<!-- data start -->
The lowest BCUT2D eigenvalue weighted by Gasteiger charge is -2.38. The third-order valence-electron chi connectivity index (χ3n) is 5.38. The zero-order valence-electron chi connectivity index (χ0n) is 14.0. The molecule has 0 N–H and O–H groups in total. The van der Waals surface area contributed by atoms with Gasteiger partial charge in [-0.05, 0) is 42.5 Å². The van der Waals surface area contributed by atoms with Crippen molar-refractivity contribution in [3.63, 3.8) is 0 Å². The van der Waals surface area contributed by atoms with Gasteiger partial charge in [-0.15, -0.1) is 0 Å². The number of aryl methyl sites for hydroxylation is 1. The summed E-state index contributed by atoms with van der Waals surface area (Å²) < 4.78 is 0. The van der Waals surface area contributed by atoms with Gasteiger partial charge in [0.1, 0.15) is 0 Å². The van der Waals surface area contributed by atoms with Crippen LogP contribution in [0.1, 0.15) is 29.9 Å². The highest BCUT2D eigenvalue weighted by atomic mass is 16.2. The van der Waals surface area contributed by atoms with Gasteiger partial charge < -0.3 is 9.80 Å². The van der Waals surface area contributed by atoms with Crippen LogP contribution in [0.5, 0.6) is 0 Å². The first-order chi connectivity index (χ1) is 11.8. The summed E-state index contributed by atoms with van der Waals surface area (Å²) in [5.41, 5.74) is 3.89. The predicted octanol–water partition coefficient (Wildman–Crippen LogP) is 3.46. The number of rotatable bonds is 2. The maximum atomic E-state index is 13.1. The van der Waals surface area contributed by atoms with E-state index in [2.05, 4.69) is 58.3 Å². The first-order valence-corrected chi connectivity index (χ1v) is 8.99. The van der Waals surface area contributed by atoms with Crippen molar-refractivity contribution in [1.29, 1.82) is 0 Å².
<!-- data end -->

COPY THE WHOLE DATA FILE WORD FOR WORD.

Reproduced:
The lowest BCUT2D eigenvalue weighted by Gasteiger charge is -2.38. The third-order valence-electron chi connectivity index (χ3n) is 5.38. The zero-order valence-electron chi connectivity index (χ0n) is 14.0. The molecule has 0 N–H and O–H groups in total. The van der Waals surface area contributed by atoms with Gasteiger partial charge in [-0.05, 0) is 42.5 Å². The van der Waals surface area contributed by atoms with Crippen molar-refractivity contribution in [3.63, 3.8) is 0 Å². The van der Waals surface area contributed by atoms with Gasteiger partial charge in [-0.15, -0.1) is 0 Å². The number of aryl methyl sites for hydroxylation is 1. The summed E-state index contributed by atoms with van der Waals surface area (Å²) < 4.78 is 0. The van der Waals surface area contributed by atoms with Gasteiger partial charge in [0.1, 0.15) is 0 Å². The van der Waals surface area contributed by atoms with Crippen LogP contribution in [0.1, 0.15) is 29.9 Å². The highest BCUT2D eigenvalue weighted by atomic mass is 16.2. The van der Waals surface area contributed by atoms with Gasteiger partial charge < -0.3 is 9.80 Å². The van der Waals surface area contributed by atoms with Crippen LogP contribution in [0.5, 0.6) is 0 Å². The first-order chi connectivity index (χ1) is 11.8. The summed E-state index contributed by atoms with van der Waals surface area (Å²) in [5.41, 5.74) is 3.89. The predicted octanol–water partition coefficient (Wildman–Crippen LogP) is 3.46. The number of rotatable bonds is 2. The maximum atomic E-state index is 13.1. The van der Waals surface area contributed by atoms with E-state index in [2.05, 4.69) is 58.3 Å². The first-order valence-corrected chi connectivity index (χ1v) is 8.99. The van der Waals surface area contributed by atoms with Crippen molar-refractivity contribution in [1.29, 1.82) is 0 Å².